Category Archives

Archive of posts published in the category: Business

Power and Blockchain

from Richard Fernandez at PJ Media, The End of the Memory Hole But just to illustrate how things have changed for the State we now know that Orwell was wrong.  The mathematically dominant method for recording transactions, whether they involve the transfer of financial assets, intellectual…

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Determined to Save

From Barron’s Stephanie Pomboy: A Grim Outlook for the Economy, Stocks by Leslie Norton Post-crisis, the consumer has clearly pulled back. How many months did we have disappointing retail sales numbers that no one could explain? They’d say it’s too…

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The Buyer of Last Resort

So there we have it. The unicorn buyer of last resort will be the Fed. The “lender of last resort” for the financial system, the governmental guarantor for all the big banks and other “systemically important financial institutions,” the backup…

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Gilded Progressives

from The Great Regression in The National Review by Victor Davis Hanson At the turn of the last century, “trust busters” of the progressive movement made the argument that the free market was imperiled by crony capitalists, who had, with…

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Bridges to Stagnation

from The Clinton Plan’s Growth Deficit by John Cochrane in The Wall Street Journal America’s foremost economic problem is sclerotic growth. If the economy continues to expand at only 1% to 2% a year, instead of the historical 3% to…

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Fix the Structure of Government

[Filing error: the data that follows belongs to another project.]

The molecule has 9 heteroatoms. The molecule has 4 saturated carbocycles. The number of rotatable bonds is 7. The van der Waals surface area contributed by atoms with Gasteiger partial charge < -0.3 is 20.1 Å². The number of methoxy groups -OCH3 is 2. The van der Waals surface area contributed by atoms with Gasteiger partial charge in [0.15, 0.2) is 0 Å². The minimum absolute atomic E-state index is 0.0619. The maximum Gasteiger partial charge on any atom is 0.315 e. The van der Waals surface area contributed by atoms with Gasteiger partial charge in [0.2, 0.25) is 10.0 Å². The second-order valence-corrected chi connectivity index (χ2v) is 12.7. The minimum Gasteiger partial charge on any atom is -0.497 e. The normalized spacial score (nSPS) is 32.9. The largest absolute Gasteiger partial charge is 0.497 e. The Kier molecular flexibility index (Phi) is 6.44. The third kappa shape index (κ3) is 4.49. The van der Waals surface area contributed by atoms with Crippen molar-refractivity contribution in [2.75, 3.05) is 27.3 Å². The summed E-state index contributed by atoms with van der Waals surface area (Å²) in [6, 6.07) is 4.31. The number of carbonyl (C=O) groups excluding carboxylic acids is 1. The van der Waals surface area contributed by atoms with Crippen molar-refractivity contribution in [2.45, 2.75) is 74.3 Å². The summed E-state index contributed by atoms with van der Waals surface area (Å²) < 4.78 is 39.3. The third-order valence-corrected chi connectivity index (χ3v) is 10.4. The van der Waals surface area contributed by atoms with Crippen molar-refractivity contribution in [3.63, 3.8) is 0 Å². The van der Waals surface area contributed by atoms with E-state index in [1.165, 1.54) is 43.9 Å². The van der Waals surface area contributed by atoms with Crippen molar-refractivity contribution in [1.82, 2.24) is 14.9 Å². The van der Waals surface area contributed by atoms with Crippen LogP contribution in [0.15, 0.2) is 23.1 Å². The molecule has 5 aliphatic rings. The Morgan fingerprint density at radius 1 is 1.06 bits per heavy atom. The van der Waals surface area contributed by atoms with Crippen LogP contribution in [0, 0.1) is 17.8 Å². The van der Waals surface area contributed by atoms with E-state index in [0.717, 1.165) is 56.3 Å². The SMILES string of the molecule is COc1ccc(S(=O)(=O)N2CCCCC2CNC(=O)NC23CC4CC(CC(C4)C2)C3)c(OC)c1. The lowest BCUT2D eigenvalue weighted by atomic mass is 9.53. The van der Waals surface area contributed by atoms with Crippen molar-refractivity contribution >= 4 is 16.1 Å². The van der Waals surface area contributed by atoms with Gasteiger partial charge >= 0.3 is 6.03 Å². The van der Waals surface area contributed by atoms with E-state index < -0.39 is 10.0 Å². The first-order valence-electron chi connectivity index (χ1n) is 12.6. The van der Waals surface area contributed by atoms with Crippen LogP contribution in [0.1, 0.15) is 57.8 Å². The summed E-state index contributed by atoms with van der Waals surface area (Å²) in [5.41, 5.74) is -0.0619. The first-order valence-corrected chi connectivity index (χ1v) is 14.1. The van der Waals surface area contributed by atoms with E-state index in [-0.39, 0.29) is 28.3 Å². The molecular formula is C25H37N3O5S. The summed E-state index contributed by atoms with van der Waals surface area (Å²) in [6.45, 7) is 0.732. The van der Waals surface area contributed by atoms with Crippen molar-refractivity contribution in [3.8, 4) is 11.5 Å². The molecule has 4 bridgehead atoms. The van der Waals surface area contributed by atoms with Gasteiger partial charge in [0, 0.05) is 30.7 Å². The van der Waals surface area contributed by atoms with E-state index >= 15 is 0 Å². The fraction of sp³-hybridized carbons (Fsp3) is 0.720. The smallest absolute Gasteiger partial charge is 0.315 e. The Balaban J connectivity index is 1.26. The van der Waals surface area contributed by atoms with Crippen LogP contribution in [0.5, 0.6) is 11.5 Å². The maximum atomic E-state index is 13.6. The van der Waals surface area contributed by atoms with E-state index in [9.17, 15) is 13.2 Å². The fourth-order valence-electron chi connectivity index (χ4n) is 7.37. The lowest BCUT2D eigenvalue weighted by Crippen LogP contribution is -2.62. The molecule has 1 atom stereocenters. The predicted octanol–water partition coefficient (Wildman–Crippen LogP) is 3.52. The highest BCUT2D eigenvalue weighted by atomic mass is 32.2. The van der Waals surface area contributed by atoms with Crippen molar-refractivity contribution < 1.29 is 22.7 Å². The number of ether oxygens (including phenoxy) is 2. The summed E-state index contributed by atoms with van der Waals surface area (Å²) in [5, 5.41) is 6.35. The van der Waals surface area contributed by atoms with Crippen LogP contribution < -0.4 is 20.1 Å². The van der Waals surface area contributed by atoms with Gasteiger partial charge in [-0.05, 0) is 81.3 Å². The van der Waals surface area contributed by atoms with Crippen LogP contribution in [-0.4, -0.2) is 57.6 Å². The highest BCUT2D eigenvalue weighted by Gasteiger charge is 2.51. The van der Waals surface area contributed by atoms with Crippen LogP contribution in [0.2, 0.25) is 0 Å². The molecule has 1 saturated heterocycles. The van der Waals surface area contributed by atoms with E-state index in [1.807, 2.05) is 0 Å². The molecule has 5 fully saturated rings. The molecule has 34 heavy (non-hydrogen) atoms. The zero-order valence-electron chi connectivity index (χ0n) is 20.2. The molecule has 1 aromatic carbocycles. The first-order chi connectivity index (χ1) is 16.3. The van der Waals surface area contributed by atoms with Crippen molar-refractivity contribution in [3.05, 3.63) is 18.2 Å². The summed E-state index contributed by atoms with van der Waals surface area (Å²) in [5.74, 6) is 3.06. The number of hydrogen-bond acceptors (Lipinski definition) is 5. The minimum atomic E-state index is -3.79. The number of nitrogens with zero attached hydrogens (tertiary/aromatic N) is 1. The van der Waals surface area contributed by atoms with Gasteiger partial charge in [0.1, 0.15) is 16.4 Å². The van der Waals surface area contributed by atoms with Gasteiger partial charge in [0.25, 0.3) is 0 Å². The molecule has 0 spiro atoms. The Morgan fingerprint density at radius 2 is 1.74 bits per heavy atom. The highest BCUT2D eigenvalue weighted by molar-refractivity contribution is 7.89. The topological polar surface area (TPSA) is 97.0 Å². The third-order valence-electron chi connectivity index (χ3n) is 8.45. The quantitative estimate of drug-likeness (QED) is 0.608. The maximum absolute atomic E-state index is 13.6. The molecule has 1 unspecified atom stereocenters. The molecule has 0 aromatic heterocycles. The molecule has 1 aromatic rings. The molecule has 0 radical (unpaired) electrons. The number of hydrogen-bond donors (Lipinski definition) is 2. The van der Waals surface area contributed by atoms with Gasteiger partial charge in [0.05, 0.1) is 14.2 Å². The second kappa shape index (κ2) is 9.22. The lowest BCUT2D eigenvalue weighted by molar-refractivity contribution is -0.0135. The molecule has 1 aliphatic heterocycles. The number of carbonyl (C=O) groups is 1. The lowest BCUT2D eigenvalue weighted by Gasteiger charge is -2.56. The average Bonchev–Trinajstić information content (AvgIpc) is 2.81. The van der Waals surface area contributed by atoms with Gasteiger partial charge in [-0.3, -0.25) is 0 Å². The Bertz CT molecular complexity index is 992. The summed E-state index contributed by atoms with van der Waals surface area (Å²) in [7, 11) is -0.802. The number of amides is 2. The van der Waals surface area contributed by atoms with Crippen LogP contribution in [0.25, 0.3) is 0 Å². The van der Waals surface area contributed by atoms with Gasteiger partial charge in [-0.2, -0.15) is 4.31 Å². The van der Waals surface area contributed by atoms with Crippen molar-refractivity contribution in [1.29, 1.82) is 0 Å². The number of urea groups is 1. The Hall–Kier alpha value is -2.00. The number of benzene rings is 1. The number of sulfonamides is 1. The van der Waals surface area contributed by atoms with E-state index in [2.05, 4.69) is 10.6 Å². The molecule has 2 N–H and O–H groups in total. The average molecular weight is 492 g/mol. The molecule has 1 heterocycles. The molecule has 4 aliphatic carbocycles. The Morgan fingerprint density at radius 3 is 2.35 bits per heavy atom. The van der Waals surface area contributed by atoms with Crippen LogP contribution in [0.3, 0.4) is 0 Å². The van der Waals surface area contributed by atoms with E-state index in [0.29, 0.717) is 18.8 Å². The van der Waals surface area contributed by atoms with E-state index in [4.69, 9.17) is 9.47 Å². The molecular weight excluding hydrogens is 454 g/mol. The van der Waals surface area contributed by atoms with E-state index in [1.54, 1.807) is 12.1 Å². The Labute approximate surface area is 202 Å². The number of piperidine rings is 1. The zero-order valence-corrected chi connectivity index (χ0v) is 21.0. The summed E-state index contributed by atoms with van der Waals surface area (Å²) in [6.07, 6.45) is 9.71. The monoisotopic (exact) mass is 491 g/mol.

from The Clinton Plan’s Growth Deficit by John Cochrane in The Wall Street Journal Her speech Thursday at least identifies the problem: “Powerful special interests and the tendency to put ideology ahead of political progress have led to gridlock in Congress.” To…

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It’s the Growth, Stupid

Scott Grannis at Calafia Beach Pundit is one of my favorite economics bloggers. He does not post often, but when he does he produces some real gems.  His work includes illuminating graphs that supports his clear analysis. While I have…

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The True Costs of Compliance

from Daniel Yergin at the WSJ, Markets Run Into Skepticism—and Regulators There had been a shift in the balance of confidence—the respective weighting in people’s minds between the role of markets and government, between the invisible hand and the visible one.…

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Capitalization vs Regulation

While the left claims the greedy 1% led us to financial ruin, years of reflection indicate that wrongheaded regulation and policy had much to do with magnifying the depth of the recession. Deregulation was not the problem, wrong regulation was…

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Thoughts on Brexit

by Henry Oliner Many Americans have become familiar with basic economic concepts because it affects them so regularly, but our understanding usually stops at our shore. The Brexit vote has us scratching our head to comprehend something we hardly knew…